Last modified at 11/2/2013 9:10 PM by Koen Zomers

When you install Microsoft Exchange 2013 you might notice that instead of a nice looking server name of your Exchange server, it now displays a strange looking guid followed by your domain as the servername as soon as you try to resolve your server and mail account name. A sample of this is shown on the screenshot below.

Exchange2013-ServerGUID-Sample.png

This is by design and actually stands for the GUID of the mailbox you are connecting to followed by the domain hosting the account as you can see by querying for the mailbox ID using PowerShell:

Exchange2013-ServerGUID-MailboxIdPowerShell.png

The autodiscover proces takes care of resolving the Exchange server name in combination with your account name to this combination.

Microsoft Exchange 2013 contains several new architectural changes of which this is one of the consequences. Since each Exchange 2013 server now is both a Client Access Server (CAS) and a Mailbox Role server, it is now no longer routing to a specific server but is utilizing autodiscover to connect to any available Microsoft Exchange 2013 server. This allows for easier load balancing and failover protection. TechNet states in this article about this:

The Exchange 2013 architecture provides the following benefits:

...

Session indifference   With Exchange 2010, session affinity to the Client Access server role was required for several protocols. In Exchange 2013, the client access and mailbox components reside on the same Mailbox server. Because the Client Access server simply proxies all connections for a user to a specific Mailbox server, no session affinity is required at the Client Access servers. This allows inbound connections to Client Access servers to be balanced using techniques provided by load-balancing technology like least connection or round-robin.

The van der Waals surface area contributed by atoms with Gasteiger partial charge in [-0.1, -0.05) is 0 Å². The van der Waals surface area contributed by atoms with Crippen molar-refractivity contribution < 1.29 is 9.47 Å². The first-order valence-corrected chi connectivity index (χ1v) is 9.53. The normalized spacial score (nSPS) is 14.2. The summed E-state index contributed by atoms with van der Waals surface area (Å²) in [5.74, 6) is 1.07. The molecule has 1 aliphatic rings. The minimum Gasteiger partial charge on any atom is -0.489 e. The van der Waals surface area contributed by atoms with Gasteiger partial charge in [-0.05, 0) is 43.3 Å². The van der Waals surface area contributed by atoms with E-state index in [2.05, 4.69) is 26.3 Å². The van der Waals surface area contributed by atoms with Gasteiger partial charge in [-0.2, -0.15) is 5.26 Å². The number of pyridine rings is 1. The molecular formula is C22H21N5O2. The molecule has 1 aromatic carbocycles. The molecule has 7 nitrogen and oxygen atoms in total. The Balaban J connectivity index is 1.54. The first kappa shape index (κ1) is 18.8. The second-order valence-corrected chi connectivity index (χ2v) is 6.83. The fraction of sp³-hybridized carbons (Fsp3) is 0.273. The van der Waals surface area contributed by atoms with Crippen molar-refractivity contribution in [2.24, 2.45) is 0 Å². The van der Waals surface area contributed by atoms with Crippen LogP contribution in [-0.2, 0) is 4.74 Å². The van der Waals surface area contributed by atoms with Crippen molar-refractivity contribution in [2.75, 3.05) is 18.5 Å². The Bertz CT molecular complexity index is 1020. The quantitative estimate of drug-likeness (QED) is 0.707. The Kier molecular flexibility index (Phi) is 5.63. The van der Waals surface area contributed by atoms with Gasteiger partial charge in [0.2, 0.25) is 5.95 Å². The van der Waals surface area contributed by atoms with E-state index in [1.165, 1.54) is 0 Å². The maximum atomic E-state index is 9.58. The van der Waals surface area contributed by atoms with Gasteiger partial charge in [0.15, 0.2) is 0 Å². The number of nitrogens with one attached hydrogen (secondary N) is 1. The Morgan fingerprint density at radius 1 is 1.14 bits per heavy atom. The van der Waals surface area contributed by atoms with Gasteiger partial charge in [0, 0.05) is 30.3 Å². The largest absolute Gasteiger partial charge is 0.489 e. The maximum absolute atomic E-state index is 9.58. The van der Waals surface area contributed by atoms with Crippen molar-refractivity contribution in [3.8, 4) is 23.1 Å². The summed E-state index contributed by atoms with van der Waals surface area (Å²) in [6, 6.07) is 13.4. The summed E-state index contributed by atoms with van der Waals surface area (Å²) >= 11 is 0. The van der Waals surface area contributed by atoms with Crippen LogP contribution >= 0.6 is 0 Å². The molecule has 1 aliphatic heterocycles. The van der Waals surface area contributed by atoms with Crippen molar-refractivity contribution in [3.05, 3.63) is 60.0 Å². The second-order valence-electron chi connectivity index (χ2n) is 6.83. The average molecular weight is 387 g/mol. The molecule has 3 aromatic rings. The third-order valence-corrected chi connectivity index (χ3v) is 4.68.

...

Second, Outlook clients no longer connect to a server FQDN as they have done in all previous versions of Exchange. Outlook uses Autodiscover to create a new connection point comprised of mailbox GUID, @ symbol, and the domain portion of the user’s primary SMTP address. This simple change results in a near elimination of the unwelcome message of “Your administrator has made a change to your mailbox. Please restart.” Only Outlook 2007 and higher versions are supported with Exchange 2013.